Wednesday, January 26, 2005

The Kissinger-Schultz Article 2

The consequences of having to include the base of the Sunni insurgency in the political process yet get on with the process of building a unitary Iraq were highlighted in this PBS Online Newshour transcript (hat tip: Glenn Reynolds). On opposite sides of the discussion were Larry Diamond of the Hoover Institute and Brett McGurk, late of the CPA and one of the men who helped draft the legal framework under which the elections are taking place.

LARRY DIAMOND: Well, Ray, I think Jeffrey Gettleman had it very well analyzed when he said that we'll probably see a very high turnout in most of the Kurdish constituencies and the Shiite constituencies in the South and probably a very low turnout in most of the Sunni constituencies and in al-Anbar Province and Salahadeen Province and elsewhere. And this is going to create an enormous imbalance in representation among groups in Iraq. And then the question will be: How do you correct, after the election, for a system in which the Sunnis may represent 15 to 20 percent of the population but may have only been able to elect perhaps 3 to 5 percent of the seats in parliament.

BRETT McGURK: I think it's fair to assume that there will be a lower turnout in some of those Sunni-dominated provinces because of the violence and intimidation tactics. But I do think it's important to stress and the report earlier said that the administration is starting to stress the process - but it's not just the administration. ... And what I tried to explain in an op-ed in the Washington Post about a week ago is that there are ample institutional mechanisms in place for inclusion of Sunni groups post election the way the three-member presidency council will be formed, each member must receive super majority votes from within the national assembly.

LARRY DIAMOND: I think the fixes that Brett is talking about will be important but inadequate. ... One of the concerns I think of many Sunni political forces -- some of them which are clearly democratic and civic-minded forces -- is that the Sunnis who are now being disenfranchised potentially in this election be able to choose their own representatives.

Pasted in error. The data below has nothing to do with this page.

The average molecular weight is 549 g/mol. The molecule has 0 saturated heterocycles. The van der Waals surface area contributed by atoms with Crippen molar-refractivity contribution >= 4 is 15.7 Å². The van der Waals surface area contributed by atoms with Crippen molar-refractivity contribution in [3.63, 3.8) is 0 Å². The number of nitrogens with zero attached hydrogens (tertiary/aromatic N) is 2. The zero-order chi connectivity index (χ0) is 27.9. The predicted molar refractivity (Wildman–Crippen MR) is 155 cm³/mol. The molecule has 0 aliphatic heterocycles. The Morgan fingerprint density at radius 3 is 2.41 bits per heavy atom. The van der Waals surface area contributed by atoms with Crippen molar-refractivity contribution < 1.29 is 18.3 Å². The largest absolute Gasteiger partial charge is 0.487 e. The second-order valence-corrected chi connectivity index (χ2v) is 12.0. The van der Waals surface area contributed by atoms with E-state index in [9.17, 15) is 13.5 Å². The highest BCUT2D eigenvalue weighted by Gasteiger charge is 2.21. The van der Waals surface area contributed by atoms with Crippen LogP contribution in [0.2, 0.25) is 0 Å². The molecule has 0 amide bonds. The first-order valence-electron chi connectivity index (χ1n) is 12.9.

McGurk went on to explain that the current electoral process was agreed to by the UN. But Diamond was not persuaded that the elections would constitute an adequate framework within which to select representatives who would build the national framework for Iraq. He plumped for an extra-electoral process, or at least a supplementary one:

I think there will need to be a national conference or dialogue, Ray, in which they bring in the wide range of Sunni groups that met in Tikrit late in December and have formed a coalition and elected a leadership and think about amending the constitution to provide for supplementary election of some number of seats either indirectly or directly from the provinces if their proportion of the turnout is much, much less than in other sections of the country.

But if the fear of a 'Shiite-dominated bloc extending to the Mediterranean' and the policy need to maintain a unitary Iraq by accommodating the minority Sunnis is allowed to repeatedly veto the efforts of those who, after all, have agreed to participate in the American-sponsored process, then the precise thing that Kissinger and Schultz fear may emerge from the frustrations of the opposite quarter. The only thing worse than Sunni disaffection is a Shi'ite and Kurdish belief that they have been betrayed. The storm petrels are already flying. Reuters reports:

An Iraqi Arab party based in Kirkuk said on Monday it was boycotting Jan. 30 polls because thousands of Kurdish refugees would be allowed to vote, reigniting a row over the election in the northern city. The United Arab Front said it would not participate in the national polls and Kirkuk provincial elections scheduled on the same day because around 70,000 Iraqi Kurds who have returned to the area in recent months were being allowed to vote in Kirkuk. ...

The question of who should be allowed to vote in Kirkuk, a strategic oil city with an uneasy ethnic mix of Arabs, Kurds and Turkmen, has caused bitter arguments ahead of the polls. Many Kurds regard the city as part of their territory in northern Iraq. But during his rule Saddam Hussein pursued an "Arabisation" policy in the city, displacing Kurds and moving thousands of Arabs there from other parts of Iraq. Kurdish parties had initially threatened to boycott the polls unless returning Kurdish refugees were allowed to vote in Kirkuk. They later said they would take part in the elections after receiving assurances that Kurds could vote there, but that has angered the city's large Arab and Turkmen communities.